posted on Mar, 14 2013 @ 06:36 PM
Okay, apparently no one is taking what I'm saying seriously. So I will reiterate one last time all the points I've tried to make thus far.
1. Oil and gas exploration around the world does not automatically mean America will invade that country. There are plenty of countries that find O&G
all the time and the U.S. doesn't give them a second thought. The O&G companies themselves might show interest as long as it already fits into their
yearly fiscal plans and their logistical infrastructure. Typically the largest offshore oil producers show little to no interest in finds on land.
They have far too much time and money invested in going deeper and deeper offshore. It really is a pissing contest between these companies to see who
can find the biggest, deepest and furthest out offshore claims. Most of the companies that survey and explore on land are much smaller companies, some
are even still considered mom & pop in relative terms when compared to the major O&G players in deep water.
2. Oil companies themselves do not hoard oil and gas, and they do not typically sit on claims any longer than they have to. There is no money to be
made by a corporation by simply finding the stuff, it has to be extracted and refined into useable product before a profit is seen (directly by the
oil companies themselves). Governments who buy crude stockpile and set up reserves. Though the oil companies and the government are often "in bed
together", do not confuse their agendas, which are separate. Oil companies want to turn profits, plain and simple, and they don't take orders from
the government even if they were told to hold back for any reason. For the U.S. government or any other to stockpile it is forced to first purchase
the oil from the companies and then put it in reserves itself.
3. I admit I know much less about government agendas than I do about oil agendas, but logically I couldn't see the U.S. invading any country which
will willingly sell its oil & gas. The opposite is true. The government is much more likely to give incentives to Australia for their cooperation with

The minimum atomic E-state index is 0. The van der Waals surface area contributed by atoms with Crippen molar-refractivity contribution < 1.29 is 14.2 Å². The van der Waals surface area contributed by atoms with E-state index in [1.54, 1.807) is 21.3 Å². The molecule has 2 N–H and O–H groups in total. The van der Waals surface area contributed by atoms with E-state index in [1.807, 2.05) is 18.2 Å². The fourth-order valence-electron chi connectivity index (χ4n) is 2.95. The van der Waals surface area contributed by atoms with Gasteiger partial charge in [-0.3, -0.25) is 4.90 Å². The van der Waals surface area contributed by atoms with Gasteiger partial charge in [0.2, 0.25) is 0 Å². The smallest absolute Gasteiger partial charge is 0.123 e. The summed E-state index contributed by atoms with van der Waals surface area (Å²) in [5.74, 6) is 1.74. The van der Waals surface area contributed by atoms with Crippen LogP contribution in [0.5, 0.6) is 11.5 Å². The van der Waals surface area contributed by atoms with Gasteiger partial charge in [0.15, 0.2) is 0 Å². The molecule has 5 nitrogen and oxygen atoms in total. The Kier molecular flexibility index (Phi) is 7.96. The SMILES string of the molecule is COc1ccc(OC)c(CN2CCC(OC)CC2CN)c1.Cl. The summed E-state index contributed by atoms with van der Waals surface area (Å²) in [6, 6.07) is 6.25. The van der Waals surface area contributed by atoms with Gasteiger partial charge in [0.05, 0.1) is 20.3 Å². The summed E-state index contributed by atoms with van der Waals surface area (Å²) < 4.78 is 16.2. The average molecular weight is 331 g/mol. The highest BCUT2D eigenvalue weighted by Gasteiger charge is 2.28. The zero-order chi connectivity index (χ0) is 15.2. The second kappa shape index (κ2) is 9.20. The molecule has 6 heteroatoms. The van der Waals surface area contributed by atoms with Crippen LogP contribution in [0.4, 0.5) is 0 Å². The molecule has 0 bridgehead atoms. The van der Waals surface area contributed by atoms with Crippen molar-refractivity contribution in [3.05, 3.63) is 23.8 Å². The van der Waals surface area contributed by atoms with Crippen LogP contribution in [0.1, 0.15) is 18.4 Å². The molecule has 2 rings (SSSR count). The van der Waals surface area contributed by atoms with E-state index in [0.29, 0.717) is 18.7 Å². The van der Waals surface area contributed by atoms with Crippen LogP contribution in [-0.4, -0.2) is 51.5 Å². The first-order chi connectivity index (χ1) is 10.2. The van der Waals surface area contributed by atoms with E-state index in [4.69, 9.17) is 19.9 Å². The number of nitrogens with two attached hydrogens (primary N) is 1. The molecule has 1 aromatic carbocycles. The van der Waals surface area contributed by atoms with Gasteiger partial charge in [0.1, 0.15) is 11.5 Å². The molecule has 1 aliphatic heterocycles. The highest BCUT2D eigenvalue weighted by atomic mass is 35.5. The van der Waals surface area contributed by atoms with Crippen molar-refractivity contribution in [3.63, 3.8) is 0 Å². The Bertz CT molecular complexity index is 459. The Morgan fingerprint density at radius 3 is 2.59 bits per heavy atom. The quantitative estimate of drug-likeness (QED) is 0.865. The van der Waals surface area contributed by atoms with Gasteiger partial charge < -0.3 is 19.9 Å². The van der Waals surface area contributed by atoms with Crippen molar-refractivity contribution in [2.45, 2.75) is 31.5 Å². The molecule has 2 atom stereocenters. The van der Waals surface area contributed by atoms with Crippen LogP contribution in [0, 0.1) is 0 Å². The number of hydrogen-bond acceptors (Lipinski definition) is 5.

American based oil companies. And like I said before, there is a huge difference between companies like Chevron, Exxon, BP and Shell, and companies
like Halliburton, Schlumberger and Tesco. The actual oil companies that I listed above are much more interested in their current investments offshore,
all over the world, at least at this point in time. It is much easier for them to allow the smaller land-based companies to do most of the work in
exploration and setting up the claims and then just buying them out once all the labor is preformed and the profits roll in. This happens quite
4. Don't confuse oil companies and service companies. Halliburton DOES NOT produce oil, they have no claims, they could care less about the price of
gas or a barrel of crude. There are three major types of companies in the O&G industry (aside from transportation and support). These are the oil
companies themselves, the drilling companies, and the services companies. When you walk on a rig there are reps from all three types of companies
there. The oil company only maintains a handful of people on any given sight as their rep, this is called the company man, and occasionally they also
have petroleum engineers on site if it is required. Then there is the drilling companies; Transocean, Diamond, Noble (to name a few offshore
drillers), actually own and operate the drilling rig and all its mechanisms. These guys put holes in the ground, that's it. Service companies do
everything under the sun that falls in between exploration, production and drilling. From drilling mud and cementing to wireline and coil tubing,
service companies offer what their name implies, various services. Companies like Halliburton have literally hundreds of separate divisions that all
do different, specialized tasks associated with drilling and production. These are the companies that Australia is most likely to not only encounter
en mass, but also become employed by.
There are many subjects I'm not so knowledgeable about, but on this topic I know more than the average person. I hope that I cleared up any
misconceptions anyone might have about how things work from the oil companies perspective. They really only care about the money, for them the only
agenda is making money, not going to war or stockpiling, that is the governments agenda.